Published September 29, 2020
With horns honking, balloons bobbing and streamers flying, a dozen vehicles formed a caravan with a key message for the residents of East Los Angeles on a recent Saturday morning: Get counted in the census.
With just days to go until the end of the nation’s seven-month-long population count on October 5, the effort was just one of numerous caravans taking place over three days in hard-to-count neighborhoods throughout Los Angeles County. The campaign was organized by Strength Based Community Change (SBCC), a nonprofit formerly known as South Bay Center for Counseling, that focuses on community empowerment. SBCC has been a long-term First 5 grantee partner of F5LA focused on building community level change by supporting neighborhood engagement and leadership development in the 14 Best Start geographies.
The campaign’s aim was to reach people who have shied away from taking the census out of fear of deportation, mistrust of authorities or simply a lack of information. “We want to help people understand that ICE is not coming to your door and show them that it’s critical to be counted,” said Colleen Mooney, executive director of SBCC, referring to the U.S. Immigration and Customs Enforcement.
As the colorful, noisy caravan wended its way around East L.A.’s streets, curious residents came to their doors and windows. They waved and gave thumbs-up to the parade of cars, SUVs and pickup trucks that were decorated with signs in Spanish and English, with slogans such as “Be counted!” and “We all count!”
The hourlong drive ended at Ruben Salazar Park, where organizers set up a marquee tent
with information about the census, iPads cued up for people to take the census, and boxes of oranges and apples to give away.
Minutes after the tent was set up, the first pedestrians stopped by and, after organizers explained what the census was, agreed to answer questions on an iPad. Many were older people who spoke limited English and appreciated the help. “We engage with people who don’t even know what the census is all about,” said Rudy Melendez, an SBCC organizer.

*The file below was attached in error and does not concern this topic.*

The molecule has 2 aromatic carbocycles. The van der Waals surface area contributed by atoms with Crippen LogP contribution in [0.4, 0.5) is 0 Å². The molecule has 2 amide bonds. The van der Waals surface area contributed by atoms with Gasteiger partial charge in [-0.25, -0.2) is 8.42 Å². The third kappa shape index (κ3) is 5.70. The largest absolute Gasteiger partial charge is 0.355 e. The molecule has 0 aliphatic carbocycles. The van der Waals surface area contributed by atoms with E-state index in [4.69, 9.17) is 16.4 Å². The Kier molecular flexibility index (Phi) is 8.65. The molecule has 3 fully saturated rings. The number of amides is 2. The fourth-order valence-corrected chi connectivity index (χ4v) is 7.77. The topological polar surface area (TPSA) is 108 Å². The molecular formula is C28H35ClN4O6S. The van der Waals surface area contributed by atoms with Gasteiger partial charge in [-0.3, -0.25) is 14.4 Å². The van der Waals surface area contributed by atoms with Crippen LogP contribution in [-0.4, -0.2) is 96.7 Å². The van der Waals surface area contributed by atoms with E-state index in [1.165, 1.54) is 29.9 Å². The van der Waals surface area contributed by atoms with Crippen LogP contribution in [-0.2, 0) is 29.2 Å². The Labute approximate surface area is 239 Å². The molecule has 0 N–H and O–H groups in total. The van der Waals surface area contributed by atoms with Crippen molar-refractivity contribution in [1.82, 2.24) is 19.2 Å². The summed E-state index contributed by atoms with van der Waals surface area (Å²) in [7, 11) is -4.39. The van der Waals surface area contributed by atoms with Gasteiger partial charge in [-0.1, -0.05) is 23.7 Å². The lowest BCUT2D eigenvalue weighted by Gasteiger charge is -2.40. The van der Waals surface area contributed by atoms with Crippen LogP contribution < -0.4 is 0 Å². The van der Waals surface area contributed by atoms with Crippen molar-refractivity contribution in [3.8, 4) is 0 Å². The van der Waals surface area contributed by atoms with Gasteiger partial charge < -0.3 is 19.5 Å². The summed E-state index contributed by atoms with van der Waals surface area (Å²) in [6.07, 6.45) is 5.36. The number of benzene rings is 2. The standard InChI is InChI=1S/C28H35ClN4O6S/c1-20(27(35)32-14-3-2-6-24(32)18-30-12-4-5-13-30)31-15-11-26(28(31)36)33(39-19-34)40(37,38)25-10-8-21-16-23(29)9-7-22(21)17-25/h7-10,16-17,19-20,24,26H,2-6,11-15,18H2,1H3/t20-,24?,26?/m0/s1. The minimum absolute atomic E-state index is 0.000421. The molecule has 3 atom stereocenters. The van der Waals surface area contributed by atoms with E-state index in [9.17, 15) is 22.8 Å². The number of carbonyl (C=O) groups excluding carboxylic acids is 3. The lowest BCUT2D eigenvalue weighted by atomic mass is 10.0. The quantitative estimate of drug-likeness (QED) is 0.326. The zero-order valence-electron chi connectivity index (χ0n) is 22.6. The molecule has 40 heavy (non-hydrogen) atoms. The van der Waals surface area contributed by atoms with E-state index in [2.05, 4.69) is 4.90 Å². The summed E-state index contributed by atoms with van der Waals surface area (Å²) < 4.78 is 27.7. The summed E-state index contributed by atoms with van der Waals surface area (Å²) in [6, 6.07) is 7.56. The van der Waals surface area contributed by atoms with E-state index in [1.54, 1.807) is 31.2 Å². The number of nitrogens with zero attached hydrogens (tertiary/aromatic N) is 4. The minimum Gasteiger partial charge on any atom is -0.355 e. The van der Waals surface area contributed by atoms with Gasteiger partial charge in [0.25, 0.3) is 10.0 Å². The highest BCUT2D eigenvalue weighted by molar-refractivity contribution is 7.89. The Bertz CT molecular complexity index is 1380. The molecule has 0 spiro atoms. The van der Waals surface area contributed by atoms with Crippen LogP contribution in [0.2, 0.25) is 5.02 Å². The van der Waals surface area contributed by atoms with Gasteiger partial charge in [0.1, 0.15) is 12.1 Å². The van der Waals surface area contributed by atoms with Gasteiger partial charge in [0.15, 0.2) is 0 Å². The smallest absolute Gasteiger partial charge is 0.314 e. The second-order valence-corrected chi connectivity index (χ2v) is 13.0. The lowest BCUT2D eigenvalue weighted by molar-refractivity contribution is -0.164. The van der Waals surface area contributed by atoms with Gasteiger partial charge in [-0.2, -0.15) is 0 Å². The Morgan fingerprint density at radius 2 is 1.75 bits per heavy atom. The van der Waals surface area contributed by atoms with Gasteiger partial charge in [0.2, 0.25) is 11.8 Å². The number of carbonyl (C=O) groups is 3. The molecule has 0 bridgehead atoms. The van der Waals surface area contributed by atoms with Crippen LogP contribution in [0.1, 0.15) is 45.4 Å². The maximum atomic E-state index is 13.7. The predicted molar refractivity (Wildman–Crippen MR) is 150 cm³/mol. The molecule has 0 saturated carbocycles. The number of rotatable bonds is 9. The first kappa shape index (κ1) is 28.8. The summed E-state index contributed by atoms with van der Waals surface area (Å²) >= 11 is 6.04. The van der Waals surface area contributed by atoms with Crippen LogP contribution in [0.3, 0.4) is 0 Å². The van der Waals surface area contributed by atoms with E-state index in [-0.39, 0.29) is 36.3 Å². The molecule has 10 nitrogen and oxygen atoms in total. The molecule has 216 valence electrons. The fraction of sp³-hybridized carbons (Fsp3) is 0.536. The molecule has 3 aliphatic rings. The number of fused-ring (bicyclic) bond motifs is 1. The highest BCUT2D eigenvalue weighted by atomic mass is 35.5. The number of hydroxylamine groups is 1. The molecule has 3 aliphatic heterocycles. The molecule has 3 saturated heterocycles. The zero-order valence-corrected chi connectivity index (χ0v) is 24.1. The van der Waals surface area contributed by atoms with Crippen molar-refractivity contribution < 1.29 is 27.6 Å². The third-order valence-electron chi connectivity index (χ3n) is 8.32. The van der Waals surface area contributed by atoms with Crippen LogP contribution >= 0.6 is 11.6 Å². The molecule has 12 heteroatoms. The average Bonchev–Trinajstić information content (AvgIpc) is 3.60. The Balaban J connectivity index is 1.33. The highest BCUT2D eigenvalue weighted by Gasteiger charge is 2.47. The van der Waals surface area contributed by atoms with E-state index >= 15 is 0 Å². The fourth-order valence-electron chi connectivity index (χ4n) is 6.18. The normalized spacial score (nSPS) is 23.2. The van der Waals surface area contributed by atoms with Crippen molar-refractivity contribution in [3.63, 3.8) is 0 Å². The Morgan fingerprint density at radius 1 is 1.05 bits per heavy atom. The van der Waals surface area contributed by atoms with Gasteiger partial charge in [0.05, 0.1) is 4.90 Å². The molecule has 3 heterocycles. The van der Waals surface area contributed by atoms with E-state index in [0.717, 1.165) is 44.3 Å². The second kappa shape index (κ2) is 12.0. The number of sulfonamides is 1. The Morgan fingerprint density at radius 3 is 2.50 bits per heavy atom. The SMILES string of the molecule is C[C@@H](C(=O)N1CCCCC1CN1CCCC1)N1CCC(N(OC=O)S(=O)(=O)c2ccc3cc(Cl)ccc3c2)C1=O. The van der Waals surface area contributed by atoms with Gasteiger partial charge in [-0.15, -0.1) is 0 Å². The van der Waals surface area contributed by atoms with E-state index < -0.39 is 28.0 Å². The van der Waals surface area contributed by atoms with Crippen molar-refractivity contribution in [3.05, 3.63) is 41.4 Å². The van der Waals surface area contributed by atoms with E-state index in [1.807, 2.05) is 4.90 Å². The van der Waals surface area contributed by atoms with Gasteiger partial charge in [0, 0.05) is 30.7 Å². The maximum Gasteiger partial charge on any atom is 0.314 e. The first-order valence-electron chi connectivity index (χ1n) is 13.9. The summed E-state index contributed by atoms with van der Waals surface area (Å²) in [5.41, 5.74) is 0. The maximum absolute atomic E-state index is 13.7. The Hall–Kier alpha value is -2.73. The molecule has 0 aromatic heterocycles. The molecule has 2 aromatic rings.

Maria Leon, a member of a Best Start East Los Angeles group that formed part of the caravan, said the key was educating community members on how accurate counts of people lead to more accurate government funding decisions for health and education programs. She recalled that she had to learn what the census was many years ago.
“We tell them that every person counted means money, that it’s important, and that their information is not going to be used for anything else other than being counted,” she said.
According to the Census Bureau, children under the age of five are among those typically undercounted in the census. Other hard-to-count groups include residents of dense urban areas, immigrants and minorities. The nine-question form does not ask about immigration status.
The fact that funding for programs that benefit young children could be affected by an undercount was the key reason why Gaby Segovia, a member of Best Start Wilmington, was helping out with the East L.A. caravan. “Our fight is especially for our children,” Segovia said. “This could affect their healthy development: nutrition programs and housing, many things.”
So far, California’s self-response census rate is at 68.6 percent, which is slightly higher than that of the 2010 Census at 68.4 percent. However, L.A. County’s self-response rate of 63.9 percent is trailing 2010’s 69 percent, according to the California Census 2020.
The country’s most populous county and one of the largest geographically, sprawling over 4,000 square miles, L.A. County is considered the nation’s hardest-to-count county. A combination of demographic factors make counting the population especially hard here: numerous spoken languages, a big immigrant population, a large number of children, as well as a large stock of non-traditional housing, such as multi-unit rentals on one property, mobile homes, guesthouses, and unofficial dwellings such as garages, according to L.A. county’s census webpage.
Besides federal funding for programs ranging from early childhood education to nutrition for senior citizens to infrastructure, the census also carries political ramifications as the number of congressional seats and Electoral College votes both depend upon population counts.
This year’s pandemic and the economic crisis have affected people’s voluntary participation in the census, said Nancy Gomez, a Best Start Wilmington member who was part of the East L.A. caravan. “People aren’t paying attention to it. Everyone’s focus is on surviving,” she said. “It’s made our mission three times as hard.” However, she noted that many people would do it when urged and if help was provided.
The fact that community members are urging their neighbors to fill out the census goes a long way in establishing trust so that people feel comfortable in answering the questions, Mooney said. “It’s not professional census takers doing this — it’s their neighbors,” she said. “I think that encourages people.”